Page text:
[0022]FIG. 5 is a block diagram illustrating the structure of a communication system operating according to the invention.
  • DETAILED DESCRIPTION OF THE PREFERRED EMBODIMENTS
  • [0023]
    [0023]FIG. 1 is a diagram of one embodiment of the circuit for generating chaotic signals. This scheme is known as Chua's circuit. In particular, the diagram of FIG. 1 shows how this previously known approach may be modified to implement the invention. The circuit is illustrated as a state controlled cellular neural network (SC-CNN), as is described, for example, in the work by Manganaro et al. referred to previously.
  • [0024]
    Chua's circuit represented in FIG. 1 is made up of essentially four cells designated by 1, 2, 3 and 4. In particular, the cells 1 to 3 may be viewed as three cascaded cells, with the output signal of one cell supplying the input of the next cell. The cell 4 may instead be viewed as a feedback element. In this regard, note the connections with the cell 1 and the cell 2, designated by h and x, respectively.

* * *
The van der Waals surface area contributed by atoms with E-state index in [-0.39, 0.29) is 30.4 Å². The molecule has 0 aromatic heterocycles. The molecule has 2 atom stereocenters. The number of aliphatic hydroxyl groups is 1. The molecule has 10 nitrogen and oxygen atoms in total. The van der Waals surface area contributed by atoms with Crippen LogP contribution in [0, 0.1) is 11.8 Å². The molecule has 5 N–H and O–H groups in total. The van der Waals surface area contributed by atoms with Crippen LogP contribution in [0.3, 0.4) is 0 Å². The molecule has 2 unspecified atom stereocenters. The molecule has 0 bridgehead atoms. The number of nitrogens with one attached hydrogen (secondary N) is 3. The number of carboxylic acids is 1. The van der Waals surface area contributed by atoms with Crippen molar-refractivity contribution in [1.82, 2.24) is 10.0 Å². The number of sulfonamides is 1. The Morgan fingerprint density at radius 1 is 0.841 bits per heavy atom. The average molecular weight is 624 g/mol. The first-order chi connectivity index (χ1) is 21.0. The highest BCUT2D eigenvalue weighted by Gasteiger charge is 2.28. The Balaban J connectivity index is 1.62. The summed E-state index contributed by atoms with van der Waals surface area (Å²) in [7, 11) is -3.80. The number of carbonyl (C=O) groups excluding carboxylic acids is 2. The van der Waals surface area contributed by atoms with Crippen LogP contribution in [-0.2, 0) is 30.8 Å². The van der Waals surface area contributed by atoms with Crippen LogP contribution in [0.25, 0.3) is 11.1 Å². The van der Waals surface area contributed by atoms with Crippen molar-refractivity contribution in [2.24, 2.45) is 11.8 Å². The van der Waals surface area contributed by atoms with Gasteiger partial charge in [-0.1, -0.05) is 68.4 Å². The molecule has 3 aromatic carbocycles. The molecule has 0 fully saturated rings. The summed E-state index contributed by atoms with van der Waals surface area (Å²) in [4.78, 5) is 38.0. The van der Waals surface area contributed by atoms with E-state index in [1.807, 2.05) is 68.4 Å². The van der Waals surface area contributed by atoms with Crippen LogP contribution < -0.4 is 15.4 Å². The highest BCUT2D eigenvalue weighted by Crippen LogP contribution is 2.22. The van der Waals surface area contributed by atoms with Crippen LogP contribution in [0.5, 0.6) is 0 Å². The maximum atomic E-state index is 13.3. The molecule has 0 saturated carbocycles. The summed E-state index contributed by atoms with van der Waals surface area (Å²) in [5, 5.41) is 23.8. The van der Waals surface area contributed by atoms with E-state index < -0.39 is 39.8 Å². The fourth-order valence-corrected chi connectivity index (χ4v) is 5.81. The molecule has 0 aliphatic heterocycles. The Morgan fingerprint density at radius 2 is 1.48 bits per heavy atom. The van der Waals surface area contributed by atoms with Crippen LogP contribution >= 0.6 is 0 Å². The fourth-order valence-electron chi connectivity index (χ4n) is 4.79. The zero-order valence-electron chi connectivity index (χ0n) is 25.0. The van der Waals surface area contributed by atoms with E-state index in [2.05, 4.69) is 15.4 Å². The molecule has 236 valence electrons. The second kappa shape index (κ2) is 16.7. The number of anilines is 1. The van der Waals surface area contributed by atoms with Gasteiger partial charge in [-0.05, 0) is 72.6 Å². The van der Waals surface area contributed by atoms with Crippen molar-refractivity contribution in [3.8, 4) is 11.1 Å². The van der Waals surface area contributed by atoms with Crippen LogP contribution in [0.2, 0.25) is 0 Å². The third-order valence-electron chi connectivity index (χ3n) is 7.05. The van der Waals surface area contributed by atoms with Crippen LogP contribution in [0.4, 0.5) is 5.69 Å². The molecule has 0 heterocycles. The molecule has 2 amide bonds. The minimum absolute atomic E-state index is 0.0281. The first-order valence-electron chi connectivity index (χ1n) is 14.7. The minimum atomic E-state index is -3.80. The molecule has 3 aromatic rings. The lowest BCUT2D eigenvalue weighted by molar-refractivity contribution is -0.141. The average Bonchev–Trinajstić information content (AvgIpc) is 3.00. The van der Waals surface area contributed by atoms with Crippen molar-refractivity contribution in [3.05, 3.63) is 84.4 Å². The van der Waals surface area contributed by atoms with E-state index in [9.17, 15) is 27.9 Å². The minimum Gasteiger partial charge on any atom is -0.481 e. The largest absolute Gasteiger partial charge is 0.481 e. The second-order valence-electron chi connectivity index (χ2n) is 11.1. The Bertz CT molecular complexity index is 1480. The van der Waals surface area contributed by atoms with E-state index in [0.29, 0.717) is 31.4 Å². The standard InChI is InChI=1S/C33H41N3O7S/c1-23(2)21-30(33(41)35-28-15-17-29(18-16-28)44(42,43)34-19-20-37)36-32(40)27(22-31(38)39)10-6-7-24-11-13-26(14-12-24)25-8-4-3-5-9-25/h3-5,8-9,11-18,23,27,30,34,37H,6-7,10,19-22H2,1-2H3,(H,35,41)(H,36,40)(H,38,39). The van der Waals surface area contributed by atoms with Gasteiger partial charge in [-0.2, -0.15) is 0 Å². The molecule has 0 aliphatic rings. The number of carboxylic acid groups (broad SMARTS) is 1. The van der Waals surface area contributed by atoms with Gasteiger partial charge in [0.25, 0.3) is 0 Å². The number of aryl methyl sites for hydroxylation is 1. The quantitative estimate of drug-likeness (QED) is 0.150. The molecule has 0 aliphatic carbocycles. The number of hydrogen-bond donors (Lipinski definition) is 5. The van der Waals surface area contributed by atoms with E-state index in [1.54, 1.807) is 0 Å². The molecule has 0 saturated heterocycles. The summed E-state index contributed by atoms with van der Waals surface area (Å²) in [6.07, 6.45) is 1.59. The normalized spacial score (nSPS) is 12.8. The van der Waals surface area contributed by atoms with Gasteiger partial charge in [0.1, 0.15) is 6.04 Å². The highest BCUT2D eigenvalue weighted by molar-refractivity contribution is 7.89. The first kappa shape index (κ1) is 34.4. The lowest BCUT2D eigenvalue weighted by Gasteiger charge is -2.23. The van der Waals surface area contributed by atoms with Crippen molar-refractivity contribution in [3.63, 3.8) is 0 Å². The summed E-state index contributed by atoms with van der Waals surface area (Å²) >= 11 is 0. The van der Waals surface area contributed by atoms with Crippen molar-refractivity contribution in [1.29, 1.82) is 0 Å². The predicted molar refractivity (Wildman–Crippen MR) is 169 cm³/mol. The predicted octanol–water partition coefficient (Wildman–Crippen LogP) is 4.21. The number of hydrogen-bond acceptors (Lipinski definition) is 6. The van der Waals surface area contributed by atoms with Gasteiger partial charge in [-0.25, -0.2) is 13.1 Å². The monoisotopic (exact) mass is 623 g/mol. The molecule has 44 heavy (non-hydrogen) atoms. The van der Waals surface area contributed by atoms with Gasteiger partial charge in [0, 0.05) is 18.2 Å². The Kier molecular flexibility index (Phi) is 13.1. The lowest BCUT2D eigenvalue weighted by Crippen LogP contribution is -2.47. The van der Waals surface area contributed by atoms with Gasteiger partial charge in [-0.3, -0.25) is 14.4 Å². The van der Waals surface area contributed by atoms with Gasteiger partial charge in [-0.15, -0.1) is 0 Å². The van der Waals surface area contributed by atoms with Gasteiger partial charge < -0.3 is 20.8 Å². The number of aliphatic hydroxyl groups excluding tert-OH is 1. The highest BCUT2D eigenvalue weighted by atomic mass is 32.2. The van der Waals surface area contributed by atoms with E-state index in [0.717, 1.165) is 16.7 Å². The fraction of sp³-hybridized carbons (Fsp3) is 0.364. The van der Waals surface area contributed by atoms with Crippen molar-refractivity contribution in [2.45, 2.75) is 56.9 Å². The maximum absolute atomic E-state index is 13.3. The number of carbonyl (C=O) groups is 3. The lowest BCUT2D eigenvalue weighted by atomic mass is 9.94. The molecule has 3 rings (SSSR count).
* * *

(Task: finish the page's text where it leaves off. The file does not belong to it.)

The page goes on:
• [0025]
    The core of each of the cells 1 to 4 includes a differential amplifier (e.g., an operational amplifier) with negative feedback between the output and the negative input. The corresponding circuit configuration, which comprises in addition to the operational amplifiers, resistors designated by R1 to R24, as well as three capacitors designated by C1 to C3, as illustrated in FIG. 1 and readily understood by those skilled in the art. Consequently, these components do not require a detailed description herein.